UK's Health Service to outsource to India

Thursday, 25 November 2004, 08:00 Hrs
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LONDON: Britain's National Health Service (NHS) is expected to move around 400 jobs to India to save costs as part of a part-privatisation of its back-office accounting and purchasing division.

IT services firm Xansa is reported to be taking a 50 percent stake in a government agency that does purchasing and accounting on behalf of the NHS.

The firm has guaranteed to cut costs by 20 percent, potentially saving the NHS 220 million pounds over 10 years.

The deal will initially mean the transfer of 230 NHS staff to the private firm. They are based in Bristol and Leeds and are employed by the state-owned group Shared Financial Service Centres, which will become a private company in April under the terms of the deal.

The staff already conducts back-office work such as invoice payment and VAT (value added tax) returns for 36 of 663 NHS organisations and Department of Health agencies.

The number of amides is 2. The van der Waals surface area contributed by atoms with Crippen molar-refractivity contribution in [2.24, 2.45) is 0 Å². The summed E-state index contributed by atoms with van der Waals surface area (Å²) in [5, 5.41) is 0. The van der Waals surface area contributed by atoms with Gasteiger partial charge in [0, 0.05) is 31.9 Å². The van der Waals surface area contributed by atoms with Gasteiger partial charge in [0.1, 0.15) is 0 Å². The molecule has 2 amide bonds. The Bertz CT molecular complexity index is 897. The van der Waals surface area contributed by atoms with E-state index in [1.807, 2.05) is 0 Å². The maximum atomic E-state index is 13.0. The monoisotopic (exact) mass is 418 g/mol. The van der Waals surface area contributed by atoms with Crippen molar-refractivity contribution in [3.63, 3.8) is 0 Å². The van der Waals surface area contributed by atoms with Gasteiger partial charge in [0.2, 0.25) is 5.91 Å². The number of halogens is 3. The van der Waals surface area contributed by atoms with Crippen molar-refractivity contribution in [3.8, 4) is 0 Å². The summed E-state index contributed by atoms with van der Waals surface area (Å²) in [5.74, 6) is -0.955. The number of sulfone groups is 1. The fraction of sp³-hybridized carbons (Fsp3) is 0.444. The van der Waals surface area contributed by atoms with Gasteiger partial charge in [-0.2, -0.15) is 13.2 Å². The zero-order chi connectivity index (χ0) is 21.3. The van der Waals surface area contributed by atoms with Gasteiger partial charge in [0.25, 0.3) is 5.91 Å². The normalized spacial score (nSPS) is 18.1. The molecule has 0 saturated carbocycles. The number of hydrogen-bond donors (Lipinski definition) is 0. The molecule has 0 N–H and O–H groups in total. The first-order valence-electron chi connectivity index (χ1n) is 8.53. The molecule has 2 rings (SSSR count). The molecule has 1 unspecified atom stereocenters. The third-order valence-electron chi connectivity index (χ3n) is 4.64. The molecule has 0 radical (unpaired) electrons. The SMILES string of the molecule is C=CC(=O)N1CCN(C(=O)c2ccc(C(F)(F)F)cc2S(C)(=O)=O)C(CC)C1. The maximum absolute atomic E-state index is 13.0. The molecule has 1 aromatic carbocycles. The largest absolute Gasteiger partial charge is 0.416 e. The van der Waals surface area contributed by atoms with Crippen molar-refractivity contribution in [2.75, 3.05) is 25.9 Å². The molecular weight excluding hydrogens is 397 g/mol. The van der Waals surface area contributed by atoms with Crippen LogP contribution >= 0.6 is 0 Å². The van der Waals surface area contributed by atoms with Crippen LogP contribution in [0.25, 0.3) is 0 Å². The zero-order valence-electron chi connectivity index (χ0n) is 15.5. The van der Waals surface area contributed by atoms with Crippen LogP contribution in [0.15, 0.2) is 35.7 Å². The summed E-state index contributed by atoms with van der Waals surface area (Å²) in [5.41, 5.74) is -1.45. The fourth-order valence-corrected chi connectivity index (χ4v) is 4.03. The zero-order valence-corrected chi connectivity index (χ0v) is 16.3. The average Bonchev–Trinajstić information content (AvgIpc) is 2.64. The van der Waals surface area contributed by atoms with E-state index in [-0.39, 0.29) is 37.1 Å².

Xansa plans to increase the number of NHS divisions it services to more than 300, which should bring in revenues of around 500 million pounds in the next 10 years.

A Xansa spokesman said that as the firm increases its staff numbers, 350-400 employees, a third of the staff on the project, will be based in India.

"We understand that any extra capacity created as more NHS trusts come on board will use resources in India," said a Department of Health spokesman.

"We expect that will save 46 million pounds over 10 years."

He said the staff in the NHS trusts who had previously done the work were likely to be redeployed rather than made redundant.

Xansa also hopes to increase the scope of the contract to include payroll and human resources, which could make the contract worth up to 1 billion pounds.

A spokesman said it is "conceivable" that more staff would be employed offshore in this scenario. Apart from moving certain jobs to India, the venture aims to save money using the larger purchasing power of a centralised service and by using "private sector expertise."

The move is part of government policy to save money in the bureaucracy of the NHS to fund more front-line staff such as doctors and nurses.

"The joint venture will generate significant cost savings - enough to pay the annual salaries of over 3,000 generaL practitioners or 12,000 nurses," said health minister John Hutton in a statement.

Source: IANS
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